First impression on unpacking the Q702 test unit was the solid feel and clean, minimalist styling.
App review: TripView (with real-time bus updates)
TripView's latest update adds the ability to track buses and view their location on a map
- Real-time bus service updates
- Stores all your most-used trips
- Works for trains and ferries, too
- Real-time bus updates are slightly delayed
TripView has added a real-time Sydney Buses feed to its timetable data so that you can now see if a bus is running late or if you've already missed it. There is even a map view so that you can see where buses currently are on the route. The updating of the data seemed a little slow for us, but nevertheless, we found this update of the TripView app to be extremely useful. It's a must-buy for Sydney public transport users.
Price$ 3.29 (AUD)
Buy now (Selling at 5 stores)
Every Sydneysider's favourite transport app just got updated to include the real-time running of the bus network. No longer do you have to rely solely on the timetable to plan your trip. You can quickly glance at the running schedule to see if your desired bus has already been and gone, (or most likely running late), and you can even bring up a map to see where all related services on that route are currently located.
TripView makes use of data in a GTFS-realtime feed that is available to developers. It's this data that allows TripView to show you what's going on with Sydney's buses. To view real-time running, this must be enabled in the app's Settings. It's a simple checkbox and once it's enabled it will allow you to toggle between real-time data and timetable data, as well as a real-time map, once you've selected your trip.
At its simplest, the summary view (the view that shows the bus routes leaving your stop) informs you if the particular route from the stop you've selected is running on time, with little green squares indicating on-time running and red squares indicating a late-running service. If you click on a route, then you can follow the progress of the bus as it passes each stop. Stops that have been passed are shown in a dark blue, while upcoming stops are light blue. In this view, you can easily make comparisons between the scheduled times and the real-time running — just click on the headings at the top of the screen.
Our initial tests of this new feature show it to be very useful for the most part, but the real-time reporting was a little bit off. While the bus was on time, the real-time tracking was accurate, but as the bus started to get a little ahead of schedule (which we thought would be rare, but it happened to us twice in two days), the app didn't update the stops it had passed until about one or two minutes after it had gone past a stop. This means that if you rock up to a stop thinking that the bus is still on the way, you might get disappointed. This is most probably due to the bus taking a little bit of time to send out its position data.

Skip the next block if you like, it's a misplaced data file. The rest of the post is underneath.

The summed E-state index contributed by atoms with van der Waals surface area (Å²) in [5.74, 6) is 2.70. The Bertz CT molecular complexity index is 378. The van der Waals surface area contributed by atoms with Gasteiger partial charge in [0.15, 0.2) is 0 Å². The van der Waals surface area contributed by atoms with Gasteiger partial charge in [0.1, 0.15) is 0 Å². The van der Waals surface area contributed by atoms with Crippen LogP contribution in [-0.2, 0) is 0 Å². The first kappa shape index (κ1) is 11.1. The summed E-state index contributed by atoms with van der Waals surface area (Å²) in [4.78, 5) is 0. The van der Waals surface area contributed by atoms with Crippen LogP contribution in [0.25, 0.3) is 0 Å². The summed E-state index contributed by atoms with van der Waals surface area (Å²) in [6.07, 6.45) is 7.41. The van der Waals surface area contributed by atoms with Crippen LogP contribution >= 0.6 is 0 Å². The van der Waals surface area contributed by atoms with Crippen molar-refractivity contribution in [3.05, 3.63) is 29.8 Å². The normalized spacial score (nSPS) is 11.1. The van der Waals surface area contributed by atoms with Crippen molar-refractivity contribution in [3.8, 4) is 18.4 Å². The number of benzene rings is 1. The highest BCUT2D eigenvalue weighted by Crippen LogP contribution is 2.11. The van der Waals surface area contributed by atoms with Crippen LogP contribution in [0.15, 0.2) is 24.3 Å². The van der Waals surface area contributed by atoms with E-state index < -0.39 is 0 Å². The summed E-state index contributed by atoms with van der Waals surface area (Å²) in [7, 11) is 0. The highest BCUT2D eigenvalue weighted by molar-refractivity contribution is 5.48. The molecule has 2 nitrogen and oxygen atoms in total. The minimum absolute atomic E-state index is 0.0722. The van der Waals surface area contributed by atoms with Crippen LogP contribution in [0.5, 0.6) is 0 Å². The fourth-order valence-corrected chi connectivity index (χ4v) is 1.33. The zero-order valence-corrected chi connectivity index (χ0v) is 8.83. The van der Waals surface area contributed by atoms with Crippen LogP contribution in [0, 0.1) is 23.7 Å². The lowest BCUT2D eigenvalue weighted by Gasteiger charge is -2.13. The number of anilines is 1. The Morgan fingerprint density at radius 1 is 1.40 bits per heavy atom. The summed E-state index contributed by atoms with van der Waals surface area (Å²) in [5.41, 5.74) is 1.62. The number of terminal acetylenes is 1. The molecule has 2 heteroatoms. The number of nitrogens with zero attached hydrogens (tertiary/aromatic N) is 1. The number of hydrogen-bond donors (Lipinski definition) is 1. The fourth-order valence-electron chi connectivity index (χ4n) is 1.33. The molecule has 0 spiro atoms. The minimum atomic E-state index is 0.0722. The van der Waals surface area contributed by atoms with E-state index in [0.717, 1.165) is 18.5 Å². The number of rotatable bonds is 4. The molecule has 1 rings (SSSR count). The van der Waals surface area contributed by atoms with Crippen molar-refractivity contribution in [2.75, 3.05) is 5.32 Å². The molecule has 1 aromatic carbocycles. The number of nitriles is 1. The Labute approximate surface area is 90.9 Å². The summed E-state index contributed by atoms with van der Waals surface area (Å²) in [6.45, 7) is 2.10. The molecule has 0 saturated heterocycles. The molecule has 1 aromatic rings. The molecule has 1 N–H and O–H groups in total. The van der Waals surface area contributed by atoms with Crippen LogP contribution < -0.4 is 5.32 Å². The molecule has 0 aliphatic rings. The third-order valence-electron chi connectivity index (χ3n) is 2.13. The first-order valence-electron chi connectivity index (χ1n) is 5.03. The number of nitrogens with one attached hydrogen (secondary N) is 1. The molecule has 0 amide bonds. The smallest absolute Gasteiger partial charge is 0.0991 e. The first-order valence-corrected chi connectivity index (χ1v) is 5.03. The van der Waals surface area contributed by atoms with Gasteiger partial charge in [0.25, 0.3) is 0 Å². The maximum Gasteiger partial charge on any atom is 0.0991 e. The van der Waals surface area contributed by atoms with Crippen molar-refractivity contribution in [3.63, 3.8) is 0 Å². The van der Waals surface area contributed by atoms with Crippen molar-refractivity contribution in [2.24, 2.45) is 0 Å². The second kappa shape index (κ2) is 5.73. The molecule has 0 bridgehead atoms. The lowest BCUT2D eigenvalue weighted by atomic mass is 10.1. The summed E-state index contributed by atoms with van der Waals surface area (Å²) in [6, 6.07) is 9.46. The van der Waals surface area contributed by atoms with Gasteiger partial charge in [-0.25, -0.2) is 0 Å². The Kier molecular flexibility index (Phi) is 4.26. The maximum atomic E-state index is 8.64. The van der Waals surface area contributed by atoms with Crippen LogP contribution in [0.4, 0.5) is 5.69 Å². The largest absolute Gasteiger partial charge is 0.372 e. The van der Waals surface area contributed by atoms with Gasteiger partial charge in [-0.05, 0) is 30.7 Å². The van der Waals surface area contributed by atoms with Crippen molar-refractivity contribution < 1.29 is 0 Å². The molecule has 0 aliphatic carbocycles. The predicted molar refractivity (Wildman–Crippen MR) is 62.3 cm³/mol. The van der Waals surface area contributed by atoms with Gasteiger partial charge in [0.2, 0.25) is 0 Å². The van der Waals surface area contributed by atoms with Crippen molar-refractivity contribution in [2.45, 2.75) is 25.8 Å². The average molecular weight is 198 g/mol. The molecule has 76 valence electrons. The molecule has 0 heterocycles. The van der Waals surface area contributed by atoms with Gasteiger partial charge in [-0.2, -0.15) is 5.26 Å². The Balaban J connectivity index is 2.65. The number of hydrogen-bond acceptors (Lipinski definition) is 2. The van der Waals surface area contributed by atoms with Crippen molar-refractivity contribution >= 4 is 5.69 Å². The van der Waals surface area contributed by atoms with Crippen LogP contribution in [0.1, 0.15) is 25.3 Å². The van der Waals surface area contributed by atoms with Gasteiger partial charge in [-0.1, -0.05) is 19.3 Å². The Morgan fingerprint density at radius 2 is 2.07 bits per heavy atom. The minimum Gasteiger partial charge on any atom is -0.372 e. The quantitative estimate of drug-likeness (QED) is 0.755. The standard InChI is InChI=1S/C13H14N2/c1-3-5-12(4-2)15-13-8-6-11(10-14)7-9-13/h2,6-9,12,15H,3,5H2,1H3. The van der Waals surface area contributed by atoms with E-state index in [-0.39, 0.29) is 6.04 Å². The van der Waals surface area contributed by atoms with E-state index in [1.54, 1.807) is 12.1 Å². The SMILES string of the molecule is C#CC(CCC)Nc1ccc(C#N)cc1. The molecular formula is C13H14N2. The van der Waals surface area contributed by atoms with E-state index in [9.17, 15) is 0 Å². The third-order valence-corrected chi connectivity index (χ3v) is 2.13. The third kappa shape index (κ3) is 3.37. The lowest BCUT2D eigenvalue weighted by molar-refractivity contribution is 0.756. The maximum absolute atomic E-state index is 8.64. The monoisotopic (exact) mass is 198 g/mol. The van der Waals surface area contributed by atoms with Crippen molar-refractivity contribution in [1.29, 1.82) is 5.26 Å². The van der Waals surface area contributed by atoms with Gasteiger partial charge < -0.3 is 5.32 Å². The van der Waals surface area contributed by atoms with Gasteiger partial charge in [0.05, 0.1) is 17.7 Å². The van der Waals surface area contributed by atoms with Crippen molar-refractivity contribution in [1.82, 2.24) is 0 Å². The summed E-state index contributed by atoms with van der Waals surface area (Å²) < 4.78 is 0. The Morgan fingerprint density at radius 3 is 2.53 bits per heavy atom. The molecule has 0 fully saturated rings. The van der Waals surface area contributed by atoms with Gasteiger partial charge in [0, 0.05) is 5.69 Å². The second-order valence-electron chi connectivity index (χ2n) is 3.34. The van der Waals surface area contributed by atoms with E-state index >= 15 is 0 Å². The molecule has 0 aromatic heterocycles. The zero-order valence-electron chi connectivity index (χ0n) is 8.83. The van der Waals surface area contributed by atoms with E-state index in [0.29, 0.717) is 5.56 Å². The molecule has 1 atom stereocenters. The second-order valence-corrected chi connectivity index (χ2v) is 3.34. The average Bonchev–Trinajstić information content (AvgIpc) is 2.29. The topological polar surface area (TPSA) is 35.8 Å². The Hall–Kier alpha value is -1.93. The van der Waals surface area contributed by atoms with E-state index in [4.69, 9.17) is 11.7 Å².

If you're a graphical person and would prefer to see a map with the bus locations on it, you can easily bring one up while in summary view for a particular trip — just press the icon in the bottom-right corner of the screen. This view can be a little confusing if there are services running the other way or services that have terminated, so you'll have to pay attention to the direction of the little icons. In our tests, it took about one minute for the map to update after the bus had gone past our stop.
The map data and the real-time updates are said to consume a few kilobytes of data per minute. However, we had a lot of trouble actually getting maps to load on our data connection. The route and the buses on it, as well as the stops and our location showed up, but the roads around it didn't.
Some slight delays in the reporting of the data aren't enough to put us off this app. In fact, we like it more than ever. It's an app that will tell eventually you if your bus has come and gone and you can decide whether to wait for the next one or make alternate arrangements. That is the key with this app: it helps you plan ahead and possibly change your plans rather than having to wait around for a bus that maybe came past a little too early, or which is running very late.
Basically, if you're a bus-catching Sydneysider with a smartphone and you don't already own TripView, then you should definitely pick it up just for the real-time tracking feature. Of course, you can still use it for trains and ferries, and you can save all your trips for easy repeated access when you buy the full version — it only costs $3.29. That's not bad at all for an app that you'll end up using every day and perhaps multiple times per day. If you're a Windows Phone 8 user, TripView will be available for that platform sometime in the future (according to the developer's Twitter feed).
Requirements: Android 2.1 or higher; iOS 4.3 or higher; Windows Phone 7
Reviewed on: HTC Rhyme with Android 2.3.5
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GGG Evaluation Team
For work use, Microsoft Word and Excel programs pre-installed on the device are adequate for preparing short documents.
The Fujitsu LifeBook UH574 allowed for great mobility without being obnoxiously heavy or clunky. Its twelve hours of battery life did not disappoint.
The screen was particularly good. It is bright and visible from most angles, however heat is an issue, particularly around the Windows button on the front, and on the back where the battery housing is located.
My first impression after unboxing the Q702 is that it is a nice looking unit. Styling is somewhat minimalist but very effective. The tablet part, once detached, has a nice weight, and no buttons or switches are located in awkward or intrusive positions.
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